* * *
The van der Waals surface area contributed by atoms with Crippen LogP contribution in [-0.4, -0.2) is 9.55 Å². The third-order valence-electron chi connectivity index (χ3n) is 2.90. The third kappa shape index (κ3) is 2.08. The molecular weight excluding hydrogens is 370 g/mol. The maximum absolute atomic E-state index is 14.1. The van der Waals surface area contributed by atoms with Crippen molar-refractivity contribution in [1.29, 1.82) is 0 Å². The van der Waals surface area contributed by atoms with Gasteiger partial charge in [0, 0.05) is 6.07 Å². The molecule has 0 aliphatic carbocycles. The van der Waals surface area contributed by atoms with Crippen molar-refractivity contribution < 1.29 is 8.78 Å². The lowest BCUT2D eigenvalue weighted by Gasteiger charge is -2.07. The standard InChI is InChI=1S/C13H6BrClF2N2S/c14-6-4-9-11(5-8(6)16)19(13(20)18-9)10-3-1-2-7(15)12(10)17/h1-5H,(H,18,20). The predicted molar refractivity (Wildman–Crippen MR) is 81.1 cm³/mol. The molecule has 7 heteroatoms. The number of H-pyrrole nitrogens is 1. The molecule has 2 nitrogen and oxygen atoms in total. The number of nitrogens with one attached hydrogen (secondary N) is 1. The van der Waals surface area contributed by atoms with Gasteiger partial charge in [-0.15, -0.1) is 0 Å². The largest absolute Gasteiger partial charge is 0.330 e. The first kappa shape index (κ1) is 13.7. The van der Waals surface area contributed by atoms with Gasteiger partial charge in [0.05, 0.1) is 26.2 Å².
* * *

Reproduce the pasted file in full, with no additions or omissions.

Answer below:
The van der Waals surface area contributed by atoms with Crippen LogP contribution in [-0.4, -0.2) is 9.55 Å². The third-order valence-electron chi connectivity index (χ3n) is 2.90. The third kappa shape index (κ3) is 2.08. The molecular weight excluding hydrogens is 370 g/mol. The maximum absolute atomic E-state index is 14.1. The van der Waals surface area contributed by atoms with Crippen molar-refractivity contribution in [1.29, 1.82) is 0 Å². The van der Waals surface area contributed by atoms with Gasteiger partial charge in [0, 0.05) is 6.07 Å². The molecule has 0 aliphatic carbocycles. The van der Waals surface area contributed by atoms with Crippen molar-refractivity contribution < 1.29 is 8.78 Å². The lowest BCUT2D eigenvalue weighted by Gasteiger charge is -2.07. The standard InChI is InChI=1S/C13H6BrClF2N2S/c14-6-4-9-11(5-8(6)16)19(13(20)18-9)10-3-1-2-7(15)12(10)17/h1-5H,(H,18,20). The predicted molar refractivity (Wildman–Crippen MR) is 81.1 cm³/mol. The molecule has 7 heteroatoms. The number of H-pyrrole nitrogens is 1. The molecule has 2 nitrogen and oxygen atoms in total. The number of nitrogens with one attached hydrogen (secondary N) is 1. The van der Waals surface area contributed by atoms with Gasteiger partial charge in [-0.15, -0.1) is 0 Å². The largest absolute Gasteiger partial charge is 0.330 e. The first kappa shape index (κ1) is 13.7. The van der Waals surface area contributed by atoms with Gasteiger partial charge in [0.05, 0.1) is 26.2 Å².